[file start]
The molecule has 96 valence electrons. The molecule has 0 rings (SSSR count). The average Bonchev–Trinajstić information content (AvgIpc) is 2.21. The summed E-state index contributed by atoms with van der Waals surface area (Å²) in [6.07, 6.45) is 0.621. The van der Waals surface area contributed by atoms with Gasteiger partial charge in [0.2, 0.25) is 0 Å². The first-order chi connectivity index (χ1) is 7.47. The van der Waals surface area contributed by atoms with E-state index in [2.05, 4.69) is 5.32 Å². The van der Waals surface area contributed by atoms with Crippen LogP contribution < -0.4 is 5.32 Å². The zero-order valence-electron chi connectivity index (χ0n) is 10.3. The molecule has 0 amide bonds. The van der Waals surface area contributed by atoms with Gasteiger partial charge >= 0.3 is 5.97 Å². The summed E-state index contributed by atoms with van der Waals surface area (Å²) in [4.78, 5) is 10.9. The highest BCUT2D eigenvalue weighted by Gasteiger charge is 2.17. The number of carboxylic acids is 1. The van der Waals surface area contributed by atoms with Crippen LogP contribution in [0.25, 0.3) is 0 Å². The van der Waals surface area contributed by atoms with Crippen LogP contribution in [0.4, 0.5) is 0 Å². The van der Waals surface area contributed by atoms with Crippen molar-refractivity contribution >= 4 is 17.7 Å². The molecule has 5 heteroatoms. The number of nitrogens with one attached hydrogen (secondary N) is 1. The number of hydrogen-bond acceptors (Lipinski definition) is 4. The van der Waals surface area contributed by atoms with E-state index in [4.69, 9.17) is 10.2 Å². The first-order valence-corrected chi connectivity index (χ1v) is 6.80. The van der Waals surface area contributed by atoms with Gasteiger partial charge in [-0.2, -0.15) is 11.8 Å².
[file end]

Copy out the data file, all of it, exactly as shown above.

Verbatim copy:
The molecule has 96 valence electrons. The molecule has 0 rings (SSSR count). The average Bonchev–Trinajstić information content (AvgIpc) is 2.21. The summed E-state index contributed by atoms with van der Waals surface area (Å²) in [6.07, 6.45) is 0.621. The van der Waals surface area contributed by atoms with Gasteiger partial charge in [0.2, 0.25) is 0 Å². The first-order chi connectivity index (χ1) is 7.47. The van der Waals surface area contributed by atoms with E-state index in [2.05, 4.69) is 5.32 Å². The van der Waals surface area contributed by atoms with Crippen LogP contribution < -0.4 is 5.32 Å². The zero-order valence-electron chi connectivity index (χ0n) is 10.3. The molecule has 0 amide bonds. The van der Waals surface area contributed by atoms with Gasteiger partial charge >= 0.3 is 5.97 Å². The summed E-state index contributed by atoms with van der Waals surface area (Å²) in [4.78, 5) is 10.9. The highest BCUT2D eigenvalue weighted by Gasteiger charge is 2.17. The number of carboxylic acids is 1. The van der Waals surface area contributed by atoms with Crippen LogP contribution in [0.25, 0.3) is 0 Å². The van der Waals surface area contributed by atoms with Crippen LogP contribution in [0.4, 0.5) is 0 Å². The van der Waals surface area contributed by atoms with Crippen molar-refractivity contribution >= 4 is 17.7 Å². The molecule has 5 heteroatoms. The number of nitrogens with one attached hydrogen (secondary N) is 1. The number of hydrogen-bond acceptors (Lipinski definition) is 4. The van der Waals surface area contributed by atoms with E-state index in [4.69, 9.17) is 10.2 Å². The first-order valence-corrected chi connectivity index (χ1v) is 6.80. The van der Waals surface area contributed by atoms with Gasteiger partial charge in [-0.2, -0.15) is 11.8 Å².